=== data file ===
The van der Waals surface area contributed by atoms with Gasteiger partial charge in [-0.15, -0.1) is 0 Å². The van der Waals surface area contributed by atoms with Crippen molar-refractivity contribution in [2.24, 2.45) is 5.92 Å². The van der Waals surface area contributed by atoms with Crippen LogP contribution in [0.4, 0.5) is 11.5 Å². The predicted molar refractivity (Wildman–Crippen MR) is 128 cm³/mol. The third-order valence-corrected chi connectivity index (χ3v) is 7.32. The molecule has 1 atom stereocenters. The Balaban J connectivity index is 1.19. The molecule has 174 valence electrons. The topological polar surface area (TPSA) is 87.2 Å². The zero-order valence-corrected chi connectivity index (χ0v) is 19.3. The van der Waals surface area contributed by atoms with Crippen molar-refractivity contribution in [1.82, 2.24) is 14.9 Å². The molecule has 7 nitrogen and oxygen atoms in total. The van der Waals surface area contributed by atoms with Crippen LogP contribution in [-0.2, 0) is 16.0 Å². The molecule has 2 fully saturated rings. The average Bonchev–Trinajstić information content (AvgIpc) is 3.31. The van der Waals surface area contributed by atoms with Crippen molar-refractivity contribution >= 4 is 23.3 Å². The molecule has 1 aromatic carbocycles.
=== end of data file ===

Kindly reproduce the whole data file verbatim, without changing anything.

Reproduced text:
The van der Waals surface area contributed by atoms with Gasteiger partial charge in [-0.15, -0.1) is 0 Å². The van der Waals surface area contributed by atoms with Crippen molar-refractivity contribution in [2.24, 2.45) is 5.92 Å². The van der Waals surface area contributed by atoms with Crippen LogP contribution in [0.4, 0.5) is 11.5 Å². The predicted molar refractivity (Wildman–Crippen MR) is 128 cm³/mol. The third-order valence-corrected chi connectivity index (χ3v) is 7.32. The molecule has 1 atom stereocenters. The Balaban J connectivity index is 1.19. The molecule has 174 valence electrons. The topological polar surface area (TPSA) is 87.2 Å². The zero-order valence-corrected chi connectivity index (χ0v) is 19.3. The van der Waals surface area contributed by atoms with Crippen molar-refractivity contribution in [1.82, 2.24) is 14.9 Å². The molecule has 7 nitrogen and oxygen atoms in total. The van der Waals surface area contributed by atoms with Crippen LogP contribution in [-0.2, 0) is 16.0 Å². The molecule has 2 fully saturated rings. The average Bonchev–Trinajstić information content (AvgIpc) is 3.31. The van der Waals surface area contributed by atoms with Crippen molar-refractivity contribution >= 4 is 23.3 Å². The molecule has 1 aromatic carbocycles.